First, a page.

Each year there are several smaller regattas given by the managers of various hotels. These, although they are not known as annual affairs, occur frequently throughout the season.

Racing interest this Summer centers in the motorboat races. For two years the championship pennant was carried by Winninish, a mahogany boat, 43 feet long with 6 feet beam. Her engine is rated at 60 horsepower and her speed is said to be twenty-seven miles an hour. The owner of the boat os LeGrand C. Cramer, of Troy, N.Y. Last year the coveted flag was wrested from the Winninish by the Simplex XV, in one of the most remarkable endurance tests ever held on inland waters. The Simplex XV is owned by Herman Broesel, of New York. She is 39 feet 6 inches in length and has a 4-foot 7-inch bean. A 75-hp. Engine, running at 1,110 revolutions a minute, sends the boat along at better than 27 miles an hour. On September 7, 1908, these two boats were matched for a race over a course covering nearly the length of the lake and return, a distance of 62 miles. Not an accident marred the race, and after recovering a handicap of 4 minutes and 13 seconds, allowed the Winninish, the Simplex XV reached the finish 2 minutes and 32 seconds ahead of her competitor. The average speed of the winner was 26½ miles an hour. The Winninish averaged 25¼ miles.

Commodore Harrison B. Moore recently launched a boat which is expected to carry off several of the trophies of this season’s regattas, and there is a possibility of her gaining supremacy over the Simplex XV. She is a mahogany boat, carrying the name of Falcon. Her length is 40 feet and her beam measures 5 feet 6 inches. Her engine, a Standard, is rated at 60 horsepower and the builders claim her speed will be better than 26 miles.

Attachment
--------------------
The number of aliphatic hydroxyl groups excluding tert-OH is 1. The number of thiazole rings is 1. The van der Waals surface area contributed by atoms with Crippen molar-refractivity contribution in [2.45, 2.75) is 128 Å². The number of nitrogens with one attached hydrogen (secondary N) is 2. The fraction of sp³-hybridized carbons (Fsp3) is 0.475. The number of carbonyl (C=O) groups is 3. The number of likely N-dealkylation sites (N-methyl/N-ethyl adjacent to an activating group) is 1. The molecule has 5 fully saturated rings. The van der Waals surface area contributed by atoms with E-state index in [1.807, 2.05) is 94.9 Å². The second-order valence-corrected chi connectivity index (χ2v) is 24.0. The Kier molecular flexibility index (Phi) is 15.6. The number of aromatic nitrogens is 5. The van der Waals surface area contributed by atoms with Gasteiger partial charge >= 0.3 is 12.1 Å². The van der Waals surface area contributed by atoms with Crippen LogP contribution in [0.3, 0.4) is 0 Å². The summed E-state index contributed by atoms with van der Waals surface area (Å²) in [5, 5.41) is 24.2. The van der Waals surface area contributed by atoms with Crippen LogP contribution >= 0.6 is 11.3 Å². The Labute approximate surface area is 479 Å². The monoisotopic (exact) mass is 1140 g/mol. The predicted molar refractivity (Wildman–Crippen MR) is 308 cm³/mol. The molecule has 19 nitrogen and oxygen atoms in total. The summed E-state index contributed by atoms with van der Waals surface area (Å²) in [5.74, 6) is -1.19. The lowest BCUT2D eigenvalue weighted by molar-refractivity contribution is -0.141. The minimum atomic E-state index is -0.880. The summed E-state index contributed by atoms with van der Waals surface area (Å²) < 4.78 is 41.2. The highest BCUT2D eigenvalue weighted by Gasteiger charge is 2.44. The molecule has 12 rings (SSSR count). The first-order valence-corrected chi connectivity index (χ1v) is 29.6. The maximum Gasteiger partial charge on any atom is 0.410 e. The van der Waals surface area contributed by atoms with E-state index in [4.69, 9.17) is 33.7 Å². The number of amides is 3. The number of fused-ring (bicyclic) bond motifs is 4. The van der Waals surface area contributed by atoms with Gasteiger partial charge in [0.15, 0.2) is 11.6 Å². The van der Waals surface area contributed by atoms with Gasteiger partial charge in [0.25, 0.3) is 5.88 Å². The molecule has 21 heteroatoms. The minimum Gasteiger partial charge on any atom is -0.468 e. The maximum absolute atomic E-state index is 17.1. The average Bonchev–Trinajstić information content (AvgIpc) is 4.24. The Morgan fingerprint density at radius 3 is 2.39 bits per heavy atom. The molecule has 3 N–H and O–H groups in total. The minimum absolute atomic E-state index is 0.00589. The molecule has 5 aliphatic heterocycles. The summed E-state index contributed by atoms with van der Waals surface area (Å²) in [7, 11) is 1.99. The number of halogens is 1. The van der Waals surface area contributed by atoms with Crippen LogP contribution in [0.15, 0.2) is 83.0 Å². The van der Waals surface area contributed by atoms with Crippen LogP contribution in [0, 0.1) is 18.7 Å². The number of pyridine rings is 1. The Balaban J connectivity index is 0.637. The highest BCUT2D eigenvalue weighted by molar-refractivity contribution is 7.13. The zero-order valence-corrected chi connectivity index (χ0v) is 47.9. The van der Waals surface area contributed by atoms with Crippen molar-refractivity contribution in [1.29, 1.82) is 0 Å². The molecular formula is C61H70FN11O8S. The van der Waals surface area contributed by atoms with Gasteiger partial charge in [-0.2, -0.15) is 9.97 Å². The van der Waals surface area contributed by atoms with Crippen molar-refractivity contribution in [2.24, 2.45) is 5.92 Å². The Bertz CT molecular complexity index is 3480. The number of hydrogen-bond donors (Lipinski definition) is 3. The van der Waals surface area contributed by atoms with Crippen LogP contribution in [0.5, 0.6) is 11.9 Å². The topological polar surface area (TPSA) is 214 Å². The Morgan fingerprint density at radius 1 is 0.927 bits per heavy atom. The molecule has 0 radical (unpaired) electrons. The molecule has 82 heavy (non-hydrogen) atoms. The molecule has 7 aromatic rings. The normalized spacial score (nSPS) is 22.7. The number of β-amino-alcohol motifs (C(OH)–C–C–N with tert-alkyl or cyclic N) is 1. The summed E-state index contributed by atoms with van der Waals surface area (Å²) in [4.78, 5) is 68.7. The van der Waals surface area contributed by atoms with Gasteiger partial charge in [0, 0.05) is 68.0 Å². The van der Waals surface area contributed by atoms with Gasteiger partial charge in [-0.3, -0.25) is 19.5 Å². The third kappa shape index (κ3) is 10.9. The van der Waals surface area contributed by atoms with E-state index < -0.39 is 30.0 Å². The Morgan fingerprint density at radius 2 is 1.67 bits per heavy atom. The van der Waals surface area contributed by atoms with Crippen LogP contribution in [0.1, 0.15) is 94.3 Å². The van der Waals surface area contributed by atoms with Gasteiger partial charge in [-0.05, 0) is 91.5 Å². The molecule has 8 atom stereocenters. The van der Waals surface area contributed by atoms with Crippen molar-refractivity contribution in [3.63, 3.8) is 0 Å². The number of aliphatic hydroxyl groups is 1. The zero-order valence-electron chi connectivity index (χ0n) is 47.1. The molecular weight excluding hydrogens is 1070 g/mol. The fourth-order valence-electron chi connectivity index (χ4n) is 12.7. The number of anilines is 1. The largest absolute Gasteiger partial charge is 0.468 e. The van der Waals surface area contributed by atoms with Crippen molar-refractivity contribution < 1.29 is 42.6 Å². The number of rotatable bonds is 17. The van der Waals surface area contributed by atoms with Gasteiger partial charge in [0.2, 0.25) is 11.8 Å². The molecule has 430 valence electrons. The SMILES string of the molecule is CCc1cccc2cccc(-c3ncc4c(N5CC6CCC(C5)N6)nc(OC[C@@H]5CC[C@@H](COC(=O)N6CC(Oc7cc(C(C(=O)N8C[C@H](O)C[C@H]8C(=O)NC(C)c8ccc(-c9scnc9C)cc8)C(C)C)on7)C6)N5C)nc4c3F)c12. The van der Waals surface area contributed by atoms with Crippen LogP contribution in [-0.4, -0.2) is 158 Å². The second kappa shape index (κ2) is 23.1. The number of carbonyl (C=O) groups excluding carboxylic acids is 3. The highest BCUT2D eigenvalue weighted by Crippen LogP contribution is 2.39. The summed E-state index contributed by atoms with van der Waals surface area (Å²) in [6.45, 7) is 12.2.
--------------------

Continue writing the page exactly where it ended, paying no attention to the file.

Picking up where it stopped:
W. L. Breyfogle, of New York, a Westside cottager, is the owner of the Keego (slender fish). She is a 35-foot boat with a beam of 4 feet. Her engine is rated at 32 horsepower.

The Will-Go, a boat designed and owned by Captain O. M. Smith, a veteran Lake Georgian, attracts considerable attention as she cuts the waters at a speed of 21 miles an hour. Her length is 40 feet and her beam is 5 feet. She is equipped with a 32-horsepower Fairbanks engine.

At the close of each season, when the speediest motorboats on the lake unfurls its justly deserved pennant the defeated competitors of the "champion ship" set about with a determination to bring to these waters a boat that will capture the envied honor—and so the development of the motorboat continues. With increasing enthusiasm in motorboating and the annual regattas for developing the speed and endurance of the craft, it seems probable that Lake George is destined to become one of the greatest fresh water racecourses in the east.

(Transcribed from MotorBoat, Sep. 10, 1909, pp. 33-37.)

{In 1914 Lake George would be the scene for the APBA Gold Cup as Lake George’s own Ankle Deep would be the defender. Also, Albert Judson in a few years would campaign another Whip-po` Will in the Gold Cup class, as well as serve as President of the American Power Boat Association – GWC}

[Thanks to Greg Calkins for help in preparing this page --LF]